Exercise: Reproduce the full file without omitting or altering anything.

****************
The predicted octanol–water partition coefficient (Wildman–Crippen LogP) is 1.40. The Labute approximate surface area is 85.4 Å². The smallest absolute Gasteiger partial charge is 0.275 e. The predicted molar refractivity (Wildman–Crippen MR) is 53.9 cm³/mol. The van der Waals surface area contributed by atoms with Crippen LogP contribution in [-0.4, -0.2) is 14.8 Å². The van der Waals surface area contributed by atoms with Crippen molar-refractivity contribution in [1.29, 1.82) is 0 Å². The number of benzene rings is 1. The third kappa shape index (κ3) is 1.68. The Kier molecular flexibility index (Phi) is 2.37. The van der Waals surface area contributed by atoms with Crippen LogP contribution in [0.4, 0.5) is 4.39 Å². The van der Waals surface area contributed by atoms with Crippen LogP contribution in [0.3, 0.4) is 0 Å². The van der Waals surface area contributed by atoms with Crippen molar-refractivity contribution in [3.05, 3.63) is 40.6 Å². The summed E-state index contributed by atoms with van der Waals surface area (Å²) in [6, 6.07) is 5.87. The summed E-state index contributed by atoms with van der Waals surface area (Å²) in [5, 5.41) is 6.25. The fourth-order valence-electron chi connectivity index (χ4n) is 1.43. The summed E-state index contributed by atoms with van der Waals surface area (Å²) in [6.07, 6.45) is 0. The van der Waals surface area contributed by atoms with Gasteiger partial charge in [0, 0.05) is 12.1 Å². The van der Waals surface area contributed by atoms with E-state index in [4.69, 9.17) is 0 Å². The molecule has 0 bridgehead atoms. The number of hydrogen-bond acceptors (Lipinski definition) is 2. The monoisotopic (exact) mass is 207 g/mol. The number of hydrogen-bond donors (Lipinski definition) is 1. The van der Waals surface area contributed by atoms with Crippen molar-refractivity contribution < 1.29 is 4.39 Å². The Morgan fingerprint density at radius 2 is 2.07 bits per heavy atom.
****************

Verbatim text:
The predicted octanol–water partition coefficient (Wildman–Crippen LogP) is 1.40. The Labute approximate surface area is 85.4 Å². The smallest absolute Gasteiger partial charge is 0.275 e. The predicted molar refractivity (Wildman–Crippen MR) is 53.9 cm³/mol. The van der Waals surface area contributed by atoms with Crippen LogP contribution in [-0.4, -0.2) is 14.8 Å². The van der Waals surface area contributed by atoms with Crippen molar-refractivity contribution in [1.29, 1.82) is 0 Å². The number of benzene rings is 1. The third kappa shape index (κ3) is 1.68. The Kier molecular flexibility index (Phi) is 2.37. The van der Waals surface area contributed by atoms with Crippen LogP contribution in [0.4, 0.5) is 4.39 Å². The van der Waals surface area contributed by atoms with Crippen LogP contribution in [0.3, 0.4) is 0 Å². The van der Waals surface area contributed by atoms with Crippen molar-refractivity contribution in [3.05, 3.63) is 40.6 Å². The summed E-state index contributed by atoms with van der Waals surface area (Å²) in [6, 6.07) is 5.87. The summed E-state index contributed by atoms with van der Waals surface area (Å²) in [5, 5.41) is 6.25. The fourth-order valence-electron chi connectivity index (χ4n) is 1.43. The summed E-state index contributed by atoms with van der Waals surface area (Å²) in [6.07, 6.45) is 0. The van der Waals surface area contributed by atoms with Gasteiger partial charge in [0, 0.05) is 12.1 Å². The van der Waals surface area contributed by atoms with E-state index in [4.69, 9.17) is 0 Å². The molecule has 0 bridgehead atoms. The number of hydrogen-bond acceptors (Lipinski definition) is 2. The monoisotopic (exact) mass is 207 g/mol. The number of hydrogen-bond donors (Lipinski definition) is 1. The van der Waals surface area contributed by atoms with Crippen molar-refractivity contribution < 1.29 is 4.39 Å². The Morgan fingerprint density at radius 2 is 2.07 bits per heavy atom.